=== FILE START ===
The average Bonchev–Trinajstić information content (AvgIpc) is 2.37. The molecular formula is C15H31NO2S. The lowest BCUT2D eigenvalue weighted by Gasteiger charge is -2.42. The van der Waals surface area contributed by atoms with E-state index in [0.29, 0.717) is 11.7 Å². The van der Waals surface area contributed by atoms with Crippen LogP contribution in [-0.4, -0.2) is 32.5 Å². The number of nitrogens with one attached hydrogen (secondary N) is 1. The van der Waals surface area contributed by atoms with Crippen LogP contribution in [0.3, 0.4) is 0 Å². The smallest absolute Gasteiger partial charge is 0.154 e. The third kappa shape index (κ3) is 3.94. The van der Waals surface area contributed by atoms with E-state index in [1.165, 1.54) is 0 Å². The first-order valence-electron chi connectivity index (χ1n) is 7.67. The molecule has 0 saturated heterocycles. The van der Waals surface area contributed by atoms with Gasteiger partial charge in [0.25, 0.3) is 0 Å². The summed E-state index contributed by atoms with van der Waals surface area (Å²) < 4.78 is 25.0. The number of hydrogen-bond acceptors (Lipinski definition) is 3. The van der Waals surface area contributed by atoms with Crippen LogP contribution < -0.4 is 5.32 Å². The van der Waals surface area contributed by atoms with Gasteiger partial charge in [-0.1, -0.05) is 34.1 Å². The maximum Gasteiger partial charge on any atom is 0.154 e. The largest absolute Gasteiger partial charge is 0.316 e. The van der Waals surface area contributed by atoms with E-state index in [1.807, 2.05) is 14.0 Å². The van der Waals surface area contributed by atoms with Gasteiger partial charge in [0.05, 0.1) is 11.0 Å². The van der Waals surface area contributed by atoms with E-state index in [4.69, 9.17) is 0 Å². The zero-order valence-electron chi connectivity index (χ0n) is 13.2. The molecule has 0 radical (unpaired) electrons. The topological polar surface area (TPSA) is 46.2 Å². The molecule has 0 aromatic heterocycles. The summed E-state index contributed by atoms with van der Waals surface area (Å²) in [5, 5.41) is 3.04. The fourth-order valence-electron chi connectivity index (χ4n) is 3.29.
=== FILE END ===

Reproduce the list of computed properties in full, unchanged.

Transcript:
The average Bonchev–Trinajstić information content (AvgIpc) is 2.37. The molecular formula is C15H31NO2S. The lowest BCUT2D eigenvalue weighted by Gasteiger charge is -2.42. The van der Waals surface area contributed by atoms with E-state index in [0.29, 0.717) is 11.7 Å². The van der Waals surface area contributed by atoms with Crippen LogP contribution in [-0.4, -0.2) is 32.5 Å². The number of nitrogens with one attached hydrogen (secondary N) is 1. The van der Waals surface area contributed by atoms with Crippen LogP contribution in [0.3, 0.4) is 0 Å². The smallest absolute Gasteiger partial charge is 0.154 e. The third kappa shape index (κ3) is 3.94. The van der Waals surface area contributed by atoms with E-state index in [1.165, 1.54) is 0 Å². The first-order valence-electron chi connectivity index (χ1n) is 7.67. The molecule has 0 saturated heterocycles. The van der Waals surface area contributed by atoms with Gasteiger partial charge in [0.25, 0.3) is 0 Å². The summed E-state index contributed by atoms with van der Waals surface area (Å²) < 4.78 is 25.0. The number of hydrogen-bond acceptors (Lipinski definition) is 3. The van der Waals surface area contributed by atoms with Crippen LogP contribution < -0.4 is 5.32 Å². The van der Waals surface area contributed by atoms with Gasteiger partial charge in [-0.1, -0.05) is 34.1 Å². The maximum Gasteiger partial charge on any atom is 0.154 e. The largest absolute Gasteiger partial charge is 0.316 e. The van der Waals surface area contributed by atoms with E-state index in [1.807, 2.05) is 14.0 Å². The van der Waals surface area contributed by atoms with Gasteiger partial charge in [0.05, 0.1) is 11.0 Å². The van der Waals surface area contributed by atoms with E-state index in [4.69, 9.17) is 0 Å². The zero-order valence-electron chi connectivity index (χ0n) is 13.2. The molecule has 0 radical (unpaired) electrons. The topological polar surface area (TPSA) is 46.2 Å². The molecule has 0 aromatic heterocycles. The summed E-state index contributed by atoms with van der Waals surface area (Å²) in [5, 5.41) is 3.04. The fourth-order valence-electron chi connectivity index (χ4n) is 3.29.